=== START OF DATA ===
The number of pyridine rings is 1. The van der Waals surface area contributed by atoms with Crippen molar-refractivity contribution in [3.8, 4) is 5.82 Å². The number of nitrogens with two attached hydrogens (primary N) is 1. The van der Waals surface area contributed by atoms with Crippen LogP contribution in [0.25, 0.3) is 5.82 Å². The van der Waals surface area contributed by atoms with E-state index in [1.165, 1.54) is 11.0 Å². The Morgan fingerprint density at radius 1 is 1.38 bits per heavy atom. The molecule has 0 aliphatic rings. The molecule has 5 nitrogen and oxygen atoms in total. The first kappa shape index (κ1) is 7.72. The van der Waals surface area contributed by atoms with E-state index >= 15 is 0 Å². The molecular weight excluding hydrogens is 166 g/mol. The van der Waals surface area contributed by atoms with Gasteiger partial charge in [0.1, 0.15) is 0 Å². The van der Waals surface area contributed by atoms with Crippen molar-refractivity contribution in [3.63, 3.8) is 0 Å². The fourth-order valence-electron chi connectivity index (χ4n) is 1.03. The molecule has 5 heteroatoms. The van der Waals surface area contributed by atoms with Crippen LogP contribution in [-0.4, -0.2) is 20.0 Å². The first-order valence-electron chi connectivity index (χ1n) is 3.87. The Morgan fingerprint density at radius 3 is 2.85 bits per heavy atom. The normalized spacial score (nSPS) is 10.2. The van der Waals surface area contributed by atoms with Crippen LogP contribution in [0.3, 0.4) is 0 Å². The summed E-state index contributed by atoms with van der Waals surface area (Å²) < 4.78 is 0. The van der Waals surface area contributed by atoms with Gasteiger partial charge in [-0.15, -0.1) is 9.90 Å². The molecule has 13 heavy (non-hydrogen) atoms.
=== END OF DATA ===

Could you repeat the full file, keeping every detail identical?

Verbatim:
The number of pyridine rings is 1. The van der Waals surface area contributed by atoms with Crippen molar-refractivity contribution in [3.8, 4) is 5.82 Å². The number of nitrogens with two attached hydrogens (primary N) is 1. The van der Waals surface area contributed by atoms with Crippen LogP contribution in [0.25, 0.3) is 5.82 Å². The van der Waals surface area contributed by atoms with E-state index in [1.165, 1.54) is 11.0 Å². The Morgan fingerprint density at radius 1 is 1.38 bits per heavy atom. The molecule has 0 aliphatic rings. The molecule has 5 nitrogen and oxygen atoms in total. The first kappa shape index (κ1) is 7.72. The van der Waals surface area contributed by atoms with E-state index >= 15 is 0 Å². The molecular weight excluding hydrogens is 166 g/mol. The van der Waals surface area contributed by atoms with Gasteiger partial charge in [0.1, 0.15) is 0 Å². The van der Waals surface area contributed by atoms with Crippen molar-refractivity contribution in [3.63, 3.8) is 0 Å². The fourth-order valence-electron chi connectivity index (χ4n) is 1.03. The molecule has 5 heteroatoms. The van der Waals surface area contributed by atoms with Crippen LogP contribution in [-0.4, -0.2) is 20.0 Å². The first-order valence-electron chi connectivity index (χ1n) is 3.87. The Morgan fingerprint density at radius 3 is 2.85 bits per heavy atom. The normalized spacial score (nSPS) is 10.2. The van der Waals surface area contributed by atoms with Crippen LogP contribution in [0.3, 0.4) is 0 Å². The summed E-state index contributed by atoms with van der Waals surface area (Å²) < 4.78 is 0. The van der Waals surface area contributed by atoms with Gasteiger partial charge in [-0.15, -0.1) is 9.90 Å². The molecule has 13 heavy (non-hydrogen) atoms.